One of the things that makes Brian Lara so convincingly realistic is the stuff the players get up to in-between balls. Bowlers stare at batsmen, batsman jog up and down and rehearse shots, fieldsmen stretch and limber up.
Batting is a simple matter of pressing a button and moving the D-pad simultaneously to choose a shot. The secret's in the timing. And away she goes racing to the boundary.
That's how to bowl a bouncer. Bang it in short. Different styles of bowler (fast, swing and spin) have different balls to bowl, which they do after you've chosen where to pitch the ball.
Fielding can be manual or automatic, depending on your level of patience. We prefer automatic to be frank.
TEST MATCH SPECIAL!
AT LAST! CRICKET GETS A FAIR VIDEOGAMING INNINGS
Brian Lara Cricket
West Indies captain Brian Lara returns from years stuck in Mega Drive ignominy to start in Playstation's first cricket game.
Ten minutes into Brian Lara Cricket, and Geoffrey Boycott and Jonathan Agnew start chatting. Not in an "And. Australia. Are. About. To. Bat." kind of way. No theirs is a conversation. They talk about pitches, about batsmen. They even talk about the weather. And it's right there and then that the class of Codemasters' sequel to the Mega Drive hit becomes clear.
The Playstation, hardly well known for its tranquil games, has never before seen the like of BLC. Sure, it's one for lazing on a Sunday afternoon, but the game feels so good to play you don't mind whiling the hours away. Funnily enough, it's when you lose concentration and spoon the ball into the slips that it becomes the most enjoyable. It goes without saying that the players move smoothly, and the whole thing looks good, but the knowledge that you were caught because you got the split second timing wrong just about sums up BLC. It's realistic alright.
Mostly Brian Lara Cricket is an enjoyable afternoon (not) spent at the park. The fielding is depressingly difficult - much better to let the computer do the donkey work for you - but again, a close run-out decision adds to the fun.
Batting is very much easier than bowling, however. How Alec Stewart must wish he could see where the ball was going to pitch before it left Shane Warne's magic fingertips - in BLC being a bowler means moving an all-too-apparent circle up and down the pitch, taking some of the surprise out of the whole affair. Nevertheless, with enough statistics, players and teams to make John Madden himself blush, BLC is wonderfully well executed. It should sell - well, a few copies, at least - simply because fans have been so starved of cricket games they'll lap up whatever they can get. But more of us should give it a chance. In fact, even the most devoted Final Fantasy fan should find there's much to enjoy here.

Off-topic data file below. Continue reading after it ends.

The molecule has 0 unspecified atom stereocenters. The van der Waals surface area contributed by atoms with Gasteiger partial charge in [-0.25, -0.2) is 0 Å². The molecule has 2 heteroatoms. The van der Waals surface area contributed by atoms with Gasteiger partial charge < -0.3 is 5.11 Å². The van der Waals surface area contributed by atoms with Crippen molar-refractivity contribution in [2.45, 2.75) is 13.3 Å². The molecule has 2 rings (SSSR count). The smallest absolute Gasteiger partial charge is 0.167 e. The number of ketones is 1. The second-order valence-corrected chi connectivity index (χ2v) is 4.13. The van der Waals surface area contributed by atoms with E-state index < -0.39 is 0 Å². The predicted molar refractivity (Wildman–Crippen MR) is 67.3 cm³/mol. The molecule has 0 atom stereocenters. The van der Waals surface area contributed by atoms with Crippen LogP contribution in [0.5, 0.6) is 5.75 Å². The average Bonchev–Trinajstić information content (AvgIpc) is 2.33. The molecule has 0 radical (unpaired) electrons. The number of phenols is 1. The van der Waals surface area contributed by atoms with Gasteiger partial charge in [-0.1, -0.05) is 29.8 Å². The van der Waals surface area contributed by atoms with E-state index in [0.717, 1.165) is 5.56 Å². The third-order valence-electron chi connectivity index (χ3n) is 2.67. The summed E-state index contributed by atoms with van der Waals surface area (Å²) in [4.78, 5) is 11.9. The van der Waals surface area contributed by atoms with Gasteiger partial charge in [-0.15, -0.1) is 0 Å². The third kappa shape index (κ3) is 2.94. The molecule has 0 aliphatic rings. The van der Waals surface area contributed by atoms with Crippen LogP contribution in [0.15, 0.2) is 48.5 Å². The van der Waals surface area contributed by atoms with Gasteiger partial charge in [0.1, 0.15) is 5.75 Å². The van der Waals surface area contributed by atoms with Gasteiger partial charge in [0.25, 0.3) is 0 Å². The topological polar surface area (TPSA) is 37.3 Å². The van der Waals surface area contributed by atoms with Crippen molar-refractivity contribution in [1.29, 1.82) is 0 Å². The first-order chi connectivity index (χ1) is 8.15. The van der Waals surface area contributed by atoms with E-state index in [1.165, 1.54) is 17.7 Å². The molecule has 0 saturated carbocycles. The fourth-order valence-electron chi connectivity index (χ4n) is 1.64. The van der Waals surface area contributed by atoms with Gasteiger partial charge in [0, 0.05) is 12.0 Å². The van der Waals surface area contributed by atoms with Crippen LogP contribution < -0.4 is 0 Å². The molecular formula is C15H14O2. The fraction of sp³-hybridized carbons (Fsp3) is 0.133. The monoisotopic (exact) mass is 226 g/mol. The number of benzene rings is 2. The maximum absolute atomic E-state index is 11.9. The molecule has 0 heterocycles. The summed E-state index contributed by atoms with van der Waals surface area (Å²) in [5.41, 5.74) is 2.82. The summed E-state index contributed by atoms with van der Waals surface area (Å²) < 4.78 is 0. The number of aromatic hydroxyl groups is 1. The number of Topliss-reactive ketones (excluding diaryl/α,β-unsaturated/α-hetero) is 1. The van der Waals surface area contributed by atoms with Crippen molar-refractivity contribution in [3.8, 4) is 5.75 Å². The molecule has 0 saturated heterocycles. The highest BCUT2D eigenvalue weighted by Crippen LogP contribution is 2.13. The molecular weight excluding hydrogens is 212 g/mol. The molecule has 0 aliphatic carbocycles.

**** (out of 5) Ben East
Uppers and Downers
SHANE WARNE CRICKET 99 - PLAYSTATION
In the middle of hammering out this review, I enjoyed watching a great one-day match between England and Australia. What was even better was I didn't have to wait until the next match in the series to see a bit of the old stickywicket on my TV screen.
Instead I simply boot up the superb Shane Warne Cricket 99 on the Playstation and it's all there in digital domain. Shane Warne Cricket 99 is a solid cricket game, developed by the same chaps who brought us Colin McRae Rally (Codemasters). It's obvious these guys love their sport.
Batting in the game is easy and you have a huge range of strokes to choose from. Not only can you angle the bat so the ball goes anywhere around the oval, you can even duck or use your pads if you need to be defensive.
Similarly, there is a great degree of flexibility when bowling, as you can adjust line and length as you send your man in to hurl one down. That said, the bowling interface is harder to get the hang of and once you combine this with fielding, you have a real challenge on your hands. Thankfully, you can get the computer to handle the fielding until you feel ready.
Warne 99 also lets you choose from a huge range of match options. There are nine world-class teams at your disposal and the game even lets you recreate historical games if you feel like relieving some great cricket moments.
Warne 99 is not exiting graphically, but the motion-captured visuals are adequate.
The sound is also nothing to write home about and the English commentators (Geoff Boycott and Jonathan Agnew) are a lot less excitable than Richie Benaud's troupe, even though they get the job done.
The game is a ripper in two-player one-day mode, as at times the computer does bowl rather stupidly when you are playing the game yourself. Also, the batsmen's running between the wickets can be dodgy at times.
On the whole, however, Warne 99 is a polished effort that will greatly please cricket fans.
Overall - 8/10
Saturday, 16 March 2013.